Martyn Crucefix

Martyn Crucefix received a Gregory Award for his poetry in 1984. He runs a poetry workshop in North London.

Poem: ‘Timewise’

Martyn Crucefix, 25 October 1990

The digits have flapped like an animated cartoon book telling a likely story.

I’m late home because I’ve been watching another woman, knowing she watched me.

I’m the hotter for you. As I slide into your lap, you laugh in my face, teeth and tongue

glistening in your mouth, and grasp me by the wrists. But a stray finger dabs twice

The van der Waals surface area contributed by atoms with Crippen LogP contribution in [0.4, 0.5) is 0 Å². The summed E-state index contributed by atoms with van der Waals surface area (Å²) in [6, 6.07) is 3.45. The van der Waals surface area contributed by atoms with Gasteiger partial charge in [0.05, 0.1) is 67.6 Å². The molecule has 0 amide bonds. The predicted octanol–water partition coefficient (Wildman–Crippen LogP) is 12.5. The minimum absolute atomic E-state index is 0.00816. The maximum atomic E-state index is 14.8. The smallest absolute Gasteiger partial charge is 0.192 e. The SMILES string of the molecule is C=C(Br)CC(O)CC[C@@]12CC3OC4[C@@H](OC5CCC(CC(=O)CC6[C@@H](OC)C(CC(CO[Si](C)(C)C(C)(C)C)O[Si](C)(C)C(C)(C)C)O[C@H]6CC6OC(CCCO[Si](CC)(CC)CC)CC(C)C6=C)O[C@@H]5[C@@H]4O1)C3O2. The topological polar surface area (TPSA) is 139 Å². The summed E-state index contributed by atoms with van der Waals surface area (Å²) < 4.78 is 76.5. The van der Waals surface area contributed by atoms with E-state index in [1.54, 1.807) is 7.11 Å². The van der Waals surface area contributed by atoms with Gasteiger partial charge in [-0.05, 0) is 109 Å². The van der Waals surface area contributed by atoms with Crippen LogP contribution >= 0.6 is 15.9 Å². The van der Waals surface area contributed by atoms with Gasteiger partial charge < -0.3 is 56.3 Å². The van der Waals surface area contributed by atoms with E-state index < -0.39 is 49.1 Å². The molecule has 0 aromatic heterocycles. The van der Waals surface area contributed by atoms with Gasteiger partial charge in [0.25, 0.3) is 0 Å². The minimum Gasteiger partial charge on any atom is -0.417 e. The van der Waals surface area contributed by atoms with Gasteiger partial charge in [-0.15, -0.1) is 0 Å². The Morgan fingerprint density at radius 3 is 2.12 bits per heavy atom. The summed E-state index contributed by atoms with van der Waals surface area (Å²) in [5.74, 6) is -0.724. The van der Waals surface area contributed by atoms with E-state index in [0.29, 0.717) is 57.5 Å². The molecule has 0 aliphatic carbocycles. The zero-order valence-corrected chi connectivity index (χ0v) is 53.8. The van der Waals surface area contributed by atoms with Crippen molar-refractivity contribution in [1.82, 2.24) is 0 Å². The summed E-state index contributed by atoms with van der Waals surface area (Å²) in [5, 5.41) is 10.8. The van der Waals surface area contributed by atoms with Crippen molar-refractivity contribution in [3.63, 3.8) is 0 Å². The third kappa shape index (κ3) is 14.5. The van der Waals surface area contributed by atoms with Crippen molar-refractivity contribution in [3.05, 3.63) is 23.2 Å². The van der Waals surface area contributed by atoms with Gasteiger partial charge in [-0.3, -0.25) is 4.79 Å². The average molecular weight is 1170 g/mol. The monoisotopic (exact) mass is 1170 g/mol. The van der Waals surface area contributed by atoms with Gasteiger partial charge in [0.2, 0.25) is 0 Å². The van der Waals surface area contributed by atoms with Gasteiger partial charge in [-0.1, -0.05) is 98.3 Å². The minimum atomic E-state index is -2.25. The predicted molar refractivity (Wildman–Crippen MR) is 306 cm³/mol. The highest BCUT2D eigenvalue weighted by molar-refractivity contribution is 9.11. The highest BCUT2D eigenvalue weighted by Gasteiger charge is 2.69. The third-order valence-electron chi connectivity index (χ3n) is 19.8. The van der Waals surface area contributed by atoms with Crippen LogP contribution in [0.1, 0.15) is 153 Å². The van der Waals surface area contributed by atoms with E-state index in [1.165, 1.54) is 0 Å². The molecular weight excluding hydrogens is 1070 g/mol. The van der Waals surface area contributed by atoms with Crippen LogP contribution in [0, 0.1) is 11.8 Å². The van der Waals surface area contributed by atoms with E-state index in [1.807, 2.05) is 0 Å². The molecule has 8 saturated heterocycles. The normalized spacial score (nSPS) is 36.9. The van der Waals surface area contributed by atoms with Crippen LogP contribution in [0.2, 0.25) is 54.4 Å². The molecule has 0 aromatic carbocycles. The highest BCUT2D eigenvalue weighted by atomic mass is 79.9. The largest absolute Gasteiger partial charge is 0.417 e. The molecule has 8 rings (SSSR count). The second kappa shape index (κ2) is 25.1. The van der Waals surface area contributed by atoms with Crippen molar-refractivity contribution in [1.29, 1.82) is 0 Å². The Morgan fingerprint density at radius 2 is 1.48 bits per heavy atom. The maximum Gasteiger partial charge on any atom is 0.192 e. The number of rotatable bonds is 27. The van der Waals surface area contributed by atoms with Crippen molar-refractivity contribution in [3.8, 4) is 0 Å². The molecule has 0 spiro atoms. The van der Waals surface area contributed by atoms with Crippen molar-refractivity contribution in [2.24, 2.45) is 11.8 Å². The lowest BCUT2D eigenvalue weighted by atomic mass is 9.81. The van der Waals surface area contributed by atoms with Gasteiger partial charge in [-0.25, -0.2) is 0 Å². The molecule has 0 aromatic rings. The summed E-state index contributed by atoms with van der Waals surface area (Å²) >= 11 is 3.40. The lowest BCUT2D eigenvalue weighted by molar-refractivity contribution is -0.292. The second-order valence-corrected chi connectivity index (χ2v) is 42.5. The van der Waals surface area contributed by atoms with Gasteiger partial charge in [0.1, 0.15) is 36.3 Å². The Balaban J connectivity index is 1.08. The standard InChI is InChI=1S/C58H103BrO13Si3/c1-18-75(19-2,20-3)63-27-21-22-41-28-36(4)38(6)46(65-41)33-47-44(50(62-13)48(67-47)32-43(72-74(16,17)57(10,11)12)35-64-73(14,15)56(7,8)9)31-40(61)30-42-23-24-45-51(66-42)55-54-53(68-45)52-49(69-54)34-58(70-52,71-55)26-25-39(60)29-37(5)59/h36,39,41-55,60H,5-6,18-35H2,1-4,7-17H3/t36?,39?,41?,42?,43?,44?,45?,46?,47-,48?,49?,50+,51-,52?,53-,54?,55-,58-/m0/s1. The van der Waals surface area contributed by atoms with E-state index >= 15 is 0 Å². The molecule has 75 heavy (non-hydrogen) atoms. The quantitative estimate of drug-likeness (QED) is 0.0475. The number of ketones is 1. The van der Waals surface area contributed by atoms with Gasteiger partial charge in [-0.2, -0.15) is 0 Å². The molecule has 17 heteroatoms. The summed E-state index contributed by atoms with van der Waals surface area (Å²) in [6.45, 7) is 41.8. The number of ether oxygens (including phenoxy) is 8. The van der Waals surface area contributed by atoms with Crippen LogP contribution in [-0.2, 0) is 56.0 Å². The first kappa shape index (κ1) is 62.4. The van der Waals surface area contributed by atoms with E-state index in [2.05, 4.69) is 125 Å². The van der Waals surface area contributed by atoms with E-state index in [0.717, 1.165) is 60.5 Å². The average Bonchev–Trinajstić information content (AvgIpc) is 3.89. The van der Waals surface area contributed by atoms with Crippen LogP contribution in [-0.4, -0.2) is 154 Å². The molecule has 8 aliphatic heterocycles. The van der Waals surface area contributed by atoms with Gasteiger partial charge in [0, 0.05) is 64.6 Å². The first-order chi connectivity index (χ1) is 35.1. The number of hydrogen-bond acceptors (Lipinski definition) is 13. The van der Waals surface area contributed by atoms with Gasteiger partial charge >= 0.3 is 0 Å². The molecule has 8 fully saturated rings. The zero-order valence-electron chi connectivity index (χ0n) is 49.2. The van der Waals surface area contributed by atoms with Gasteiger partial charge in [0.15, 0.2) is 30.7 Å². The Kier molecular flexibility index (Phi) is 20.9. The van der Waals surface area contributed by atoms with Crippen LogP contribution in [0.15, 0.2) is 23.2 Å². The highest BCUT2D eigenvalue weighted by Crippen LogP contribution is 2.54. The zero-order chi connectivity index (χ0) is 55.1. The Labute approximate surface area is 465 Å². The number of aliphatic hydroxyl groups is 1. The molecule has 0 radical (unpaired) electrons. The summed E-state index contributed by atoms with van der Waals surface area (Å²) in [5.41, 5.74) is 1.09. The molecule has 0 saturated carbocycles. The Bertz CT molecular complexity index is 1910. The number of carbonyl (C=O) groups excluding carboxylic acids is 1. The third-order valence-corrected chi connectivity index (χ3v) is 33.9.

at a button on my watch. As we lock our...

Poem: ‘The Divorcee’

Martyn Crucefix, 5 January 1989

All I recall of him is the day he showed me a gleaming air-gun with its tobacco-tin of fluent pellets. He motioned to a pair of sparrows on the line – and shot one down. The other ruffled, but held its ground, black eyes anxious, searching left and right – killed by the grunt of the re-loaded gun, a crash of weeping feathers on the ground.

Poem: ‘Splinters’

Martyn Crucefix, 4 August 1988

They’d always out in the end – or so it was claimed – of their own accord. Then why did he vividly recall gouging at the wrinkled pad of his index with a brutal pin picked from the sewing-box?

Strange how the years go by how less and less the need arises to plough flesh after some buried speck. Always black as a thorn whatever the source. Driving a fork through clay,...

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